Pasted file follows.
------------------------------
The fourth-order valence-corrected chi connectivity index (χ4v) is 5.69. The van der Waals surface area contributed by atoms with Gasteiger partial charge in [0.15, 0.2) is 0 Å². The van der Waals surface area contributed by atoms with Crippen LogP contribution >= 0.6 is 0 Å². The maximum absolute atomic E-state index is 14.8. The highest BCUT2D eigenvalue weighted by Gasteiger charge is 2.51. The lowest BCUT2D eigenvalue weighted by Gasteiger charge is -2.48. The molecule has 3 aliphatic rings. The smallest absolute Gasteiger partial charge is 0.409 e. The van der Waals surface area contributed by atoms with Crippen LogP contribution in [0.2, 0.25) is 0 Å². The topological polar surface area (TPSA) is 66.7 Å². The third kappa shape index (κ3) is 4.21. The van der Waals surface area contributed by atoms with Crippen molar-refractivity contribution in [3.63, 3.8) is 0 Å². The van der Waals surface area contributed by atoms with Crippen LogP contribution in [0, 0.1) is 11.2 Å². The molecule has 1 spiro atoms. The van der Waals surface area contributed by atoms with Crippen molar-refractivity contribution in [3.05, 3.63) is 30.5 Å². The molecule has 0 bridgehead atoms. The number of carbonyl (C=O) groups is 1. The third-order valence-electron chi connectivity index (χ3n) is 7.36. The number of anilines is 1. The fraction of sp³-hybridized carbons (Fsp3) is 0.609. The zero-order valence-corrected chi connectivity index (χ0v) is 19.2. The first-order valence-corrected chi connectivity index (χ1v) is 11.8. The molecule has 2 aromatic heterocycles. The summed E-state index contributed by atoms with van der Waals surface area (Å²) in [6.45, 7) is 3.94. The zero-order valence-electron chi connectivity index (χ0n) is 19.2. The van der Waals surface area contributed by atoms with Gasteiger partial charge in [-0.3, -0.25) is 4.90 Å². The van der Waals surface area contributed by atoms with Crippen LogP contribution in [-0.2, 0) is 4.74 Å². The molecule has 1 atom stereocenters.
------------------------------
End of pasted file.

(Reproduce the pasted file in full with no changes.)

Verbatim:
The fourth-order valence-corrected chi connectivity index (χ4v) is 5.69. The van der Waals surface area contributed by atoms with Gasteiger partial charge in [0.15, 0.2) is 0 Å². The van der Waals surface area contributed by atoms with Crippen LogP contribution >= 0.6 is 0 Å². The maximum absolute atomic E-state index is 14.8. The highest BCUT2D eigenvalue weighted by Gasteiger charge is 2.51. The lowest BCUT2D eigenvalue weighted by Gasteiger charge is -2.48. The molecule has 3 aliphatic rings. The smallest absolute Gasteiger partial charge is 0.409 e. The van der Waals surface area contributed by atoms with Crippen LogP contribution in [0.2, 0.25) is 0 Å². The topological polar surface area (TPSA) is 66.7 Å². The third kappa shape index (κ3) is 4.21. The van der Waals surface area contributed by atoms with Crippen molar-refractivity contribution in [3.63, 3.8) is 0 Å². The van der Waals surface area contributed by atoms with Crippen LogP contribution in [0, 0.1) is 11.2 Å². The molecule has 1 spiro atoms. The van der Waals surface area contributed by atoms with Crippen molar-refractivity contribution in [3.05, 3.63) is 30.5 Å². The molecule has 0 bridgehead atoms. The number of carbonyl (C=O) groups is 1. The third-order valence-electron chi connectivity index (χ3n) is 7.36. The number of anilines is 1. The fraction of sp³-hybridized carbons (Fsp3) is 0.609. The zero-order valence-corrected chi connectivity index (χ0v) is 19.2. The first-order valence-corrected chi connectivity index (χ1v) is 11.8. The molecule has 2 aromatic heterocycles. The summed E-state index contributed by atoms with van der Waals surface area (Å²) in [6.45, 7) is 3.94. The zero-order valence-electron chi connectivity index (χ0n) is 19.2. The van der Waals surface area contributed by atoms with Gasteiger partial charge in [-0.3, -0.25) is 4.90 Å². The van der Waals surface area contributed by atoms with Crippen LogP contribution in [-0.2, 0) is 4.74 Å². The molecule has 1 atom stereocenters.